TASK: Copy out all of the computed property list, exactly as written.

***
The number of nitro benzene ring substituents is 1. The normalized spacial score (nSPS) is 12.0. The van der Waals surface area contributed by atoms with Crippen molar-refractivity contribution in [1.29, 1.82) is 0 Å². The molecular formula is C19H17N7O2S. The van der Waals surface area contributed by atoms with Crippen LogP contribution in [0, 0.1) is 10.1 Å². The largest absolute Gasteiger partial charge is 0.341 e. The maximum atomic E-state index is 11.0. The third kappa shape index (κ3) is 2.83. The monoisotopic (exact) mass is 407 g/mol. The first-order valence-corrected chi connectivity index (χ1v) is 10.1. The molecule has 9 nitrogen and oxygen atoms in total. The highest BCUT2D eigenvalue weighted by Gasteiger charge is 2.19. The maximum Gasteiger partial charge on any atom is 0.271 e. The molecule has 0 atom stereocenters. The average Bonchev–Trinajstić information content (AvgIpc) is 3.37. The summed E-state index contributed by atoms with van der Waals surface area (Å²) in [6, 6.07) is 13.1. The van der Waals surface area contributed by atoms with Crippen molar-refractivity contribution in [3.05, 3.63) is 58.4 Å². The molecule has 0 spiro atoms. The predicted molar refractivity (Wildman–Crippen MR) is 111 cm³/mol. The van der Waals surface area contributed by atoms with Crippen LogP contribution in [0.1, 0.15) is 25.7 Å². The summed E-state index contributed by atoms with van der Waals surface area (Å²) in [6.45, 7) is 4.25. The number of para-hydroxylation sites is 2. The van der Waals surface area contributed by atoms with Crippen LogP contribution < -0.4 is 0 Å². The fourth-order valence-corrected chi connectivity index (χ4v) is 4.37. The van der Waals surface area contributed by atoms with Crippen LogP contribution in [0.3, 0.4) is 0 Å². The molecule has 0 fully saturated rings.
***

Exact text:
The number of nitro benzene ring substituents is 1. The normalized spacial score (nSPS) is 12.0. The van der Waals surface area contributed by atoms with Crippen molar-refractivity contribution in [1.29, 1.82) is 0 Å². The molecular formula is C19H17N7O2S. The van der Waals surface area contributed by atoms with Crippen LogP contribution in [0, 0.1) is 10.1 Å². The largest absolute Gasteiger partial charge is 0.341 e. The maximum atomic E-state index is 11.0. The third kappa shape index (κ3) is 2.83. The monoisotopic (exact) mass is 407 g/mol. The first-order valence-corrected chi connectivity index (χ1v) is 10.1. The molecule has 9 nitrogen and oxygen atoms in total. The highest BCUT2D eigenvalue weighted by Gasteiger charge is 2.19. The maximum Gasteiger partial charge on any atom is 0.271 e. The molecule has 0 atom stereocenters. The average Bonchev–Trinajstić information content (AvgIpc) is 3.37. The summed E-state index contributed by atoms with van der Waals surface area (Å²) in [6, 6.07) is 13.1. The van der Waals surface area contributed by atoms with Crippen molar-refractivity contribution in [3.05, 3.63) is 58.4 Å². The molecule has 0 spiro atoms. The predicted molar refractivity (Wildman–Crippen MR) is 111 cm³/mol. The van der Waals surface area contributed by atoms with Crippen LogP contribution in [0.1, 0.15) is 25.7 Å². The summed E-state index contributed by atoms with van der Waals surface area (Å²) in [6.45, 7) is 4.25. The number of para-hydroxylation sites is 2. The van der Waals surface area contributed by atoms with Crippen LogP contribution < -0.4 is 0 Å². The fourth-order valence-corrected chi connectivity index (χ4v) is 4.37. The van der Waals surface area contributed by atoms with Crippen LogP contribution in [0.3, 0.4) is 0 Å². The molecule has 0 fully saturated rings.